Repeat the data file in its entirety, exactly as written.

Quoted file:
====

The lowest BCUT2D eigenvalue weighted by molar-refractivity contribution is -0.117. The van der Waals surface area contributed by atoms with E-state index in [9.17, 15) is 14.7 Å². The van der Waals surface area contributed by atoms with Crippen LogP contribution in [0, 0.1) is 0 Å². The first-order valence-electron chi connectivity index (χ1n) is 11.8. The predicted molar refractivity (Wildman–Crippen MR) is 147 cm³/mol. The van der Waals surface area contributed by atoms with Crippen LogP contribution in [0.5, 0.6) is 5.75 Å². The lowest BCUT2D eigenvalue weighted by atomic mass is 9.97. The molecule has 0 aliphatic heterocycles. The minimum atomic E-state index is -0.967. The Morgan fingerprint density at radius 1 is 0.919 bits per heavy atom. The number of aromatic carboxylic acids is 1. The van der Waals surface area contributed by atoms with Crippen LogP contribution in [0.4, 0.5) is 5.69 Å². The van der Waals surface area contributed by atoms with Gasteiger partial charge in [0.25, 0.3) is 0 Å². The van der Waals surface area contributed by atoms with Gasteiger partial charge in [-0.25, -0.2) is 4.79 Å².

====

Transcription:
The lowest BCUT2D eigenvalue weighted by molar-refractivity contribution is -0.117. The van der Waals surface area contributed by atoms with E-state index in [9.17, 15) is 14.7 Å². The van der Waals surface area contributed by atoms with Crippen LogP contribution in [0, 0.1) is 0 Å². The first-order valence-electron chi connectivity index (χ1n) is 11.8. The predicted molar refractivity (Wildman–Crippen MR) is 147 cm³/mol. The van der Waals surface area contributed by atoms with Crippen LogP contribution in [0.5, 0.6) is 5.75 Å². The lowest BCUT2D eigenvalue weighted by atomic mass is 9.97. The molecule has 0 aliphatic heterocycles. The minimum atomic E-state index is -0.967. The Morgan fingerprint density at radius 1 is 0.919 bits per heavy atom. The number of aromatic carboxylic acids is 1. The van der Waals surface area contributed by atoms with Crippen LogP contribution in [0.4, 0.5) is 5.69 Å². The van der Waals surface area contributed by atoms with Gasteiger partial charge in [0.25, 0.3) is 0 Å². The van der Waals surface area contributed by atoms with Gasteiger partial charge in [-0.25, -0.2) is 4.79 Å².